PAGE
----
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LCSO moves funds around to preserve the DARE program; Tighter budget forces cuts

By Staff | Oct 16, 2008

Although its future was uncertain, the Lee County Sheriff’s Office announced Tuesday that Sheriff Mike Scott and top administrators managed to reshuffle funds in order to preserve the Drug Abuse Resistance Education program.

Damaging economic factors such as the foreclosure crisis and decreased state revenue forced the sheriff’s office to make difficult decisions on which programs needed to be cut.

DARE was originally on the chopping block, but the sheriff’s office managed to consolidate some programs and raise the funding needed.

“We believe it is very important to everyone that these anti-drug lessons continue to be taught to impressionable children in the community,” said Scott. “It allows students the chance to establish a positive relationship with law enforcement at a young age and hopefully lead them to make wise choices in the future.”

DARE has been a staple program shared between the sheriff’s office and the Lee County School District for the last 16 years until the county cut almost all of its funding for the 2008 to 2009 fiscal year.

“The proposed budget was $539,000 and the county had cut $500,000 out. That is what put it on the potential cutting block,” said Sgt. Larry King, spokesperson for the sheriff’s office. “Now with restructuring and reallocation the sheriff has been able to salvage it.”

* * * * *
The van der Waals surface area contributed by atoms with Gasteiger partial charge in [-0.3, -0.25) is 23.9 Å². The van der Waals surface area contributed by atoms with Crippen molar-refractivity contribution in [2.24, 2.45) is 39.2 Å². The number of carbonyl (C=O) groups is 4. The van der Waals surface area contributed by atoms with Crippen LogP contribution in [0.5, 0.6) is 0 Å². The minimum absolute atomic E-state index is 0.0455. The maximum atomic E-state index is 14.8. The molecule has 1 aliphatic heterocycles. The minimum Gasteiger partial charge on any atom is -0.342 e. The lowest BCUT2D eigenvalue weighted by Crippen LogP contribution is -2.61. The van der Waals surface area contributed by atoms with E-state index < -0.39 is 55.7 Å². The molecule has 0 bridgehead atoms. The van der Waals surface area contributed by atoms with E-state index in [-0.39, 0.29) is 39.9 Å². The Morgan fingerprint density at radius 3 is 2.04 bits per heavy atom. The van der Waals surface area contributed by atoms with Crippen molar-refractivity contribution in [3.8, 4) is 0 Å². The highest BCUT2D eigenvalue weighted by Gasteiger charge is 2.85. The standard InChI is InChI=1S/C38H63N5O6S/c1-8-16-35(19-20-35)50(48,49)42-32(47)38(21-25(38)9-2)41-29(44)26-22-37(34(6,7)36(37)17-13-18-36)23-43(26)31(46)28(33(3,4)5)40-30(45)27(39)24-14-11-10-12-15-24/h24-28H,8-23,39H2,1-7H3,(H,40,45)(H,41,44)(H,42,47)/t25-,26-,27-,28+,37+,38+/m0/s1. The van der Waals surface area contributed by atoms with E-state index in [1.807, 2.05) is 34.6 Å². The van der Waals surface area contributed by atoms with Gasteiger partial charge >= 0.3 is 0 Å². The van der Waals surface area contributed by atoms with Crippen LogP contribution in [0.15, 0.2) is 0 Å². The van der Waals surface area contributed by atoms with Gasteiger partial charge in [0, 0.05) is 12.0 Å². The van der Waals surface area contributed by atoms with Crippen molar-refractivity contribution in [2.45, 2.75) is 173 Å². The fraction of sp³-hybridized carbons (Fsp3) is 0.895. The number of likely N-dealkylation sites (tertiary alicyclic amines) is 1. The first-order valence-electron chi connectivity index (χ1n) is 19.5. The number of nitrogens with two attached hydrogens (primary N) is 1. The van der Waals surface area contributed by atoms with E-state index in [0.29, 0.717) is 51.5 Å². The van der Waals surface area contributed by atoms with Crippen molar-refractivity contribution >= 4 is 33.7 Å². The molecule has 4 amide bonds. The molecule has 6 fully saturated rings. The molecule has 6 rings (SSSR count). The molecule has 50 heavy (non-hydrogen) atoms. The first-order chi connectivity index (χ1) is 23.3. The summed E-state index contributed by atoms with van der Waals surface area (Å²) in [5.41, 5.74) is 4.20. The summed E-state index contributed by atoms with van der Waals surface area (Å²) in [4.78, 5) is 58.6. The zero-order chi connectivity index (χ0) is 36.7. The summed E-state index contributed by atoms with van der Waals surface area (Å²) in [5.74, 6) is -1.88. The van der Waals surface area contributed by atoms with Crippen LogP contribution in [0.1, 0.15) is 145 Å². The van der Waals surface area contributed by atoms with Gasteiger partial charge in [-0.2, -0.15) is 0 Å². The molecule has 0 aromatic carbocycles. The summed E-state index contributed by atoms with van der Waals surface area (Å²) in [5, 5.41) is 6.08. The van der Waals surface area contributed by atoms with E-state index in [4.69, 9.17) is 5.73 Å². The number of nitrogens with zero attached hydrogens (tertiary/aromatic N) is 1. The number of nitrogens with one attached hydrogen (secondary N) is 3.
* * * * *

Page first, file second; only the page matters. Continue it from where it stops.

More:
The restructuring consisted of a series of buyouts and early retirements, explained King, as well as the consolidation of other programs.

“With the attrition and not replacing some positions such as high ranking captain and other positions, they were able to do it,” he said.

According to the sheriff’s office, the program reaches more than 3,000 fifth-graders in 25 schools across Lee County. The program lasts 10 weeks and teaches students about making responsible decisions regarding drugs, tobacco and alcohol.

The program originally started in Los Angeles in 1983 and subsequently spread across the United States and all over the world.

King said four DARE officers cycle through the various elementary schools, but the program will scale back one deputy.

The prevention program continues to be recognized by the school district. Just last week, the Lee County School Board recognized two 2008 Florida DARE Educators of the Year, Bob Scoppettuolo and Christy Moore.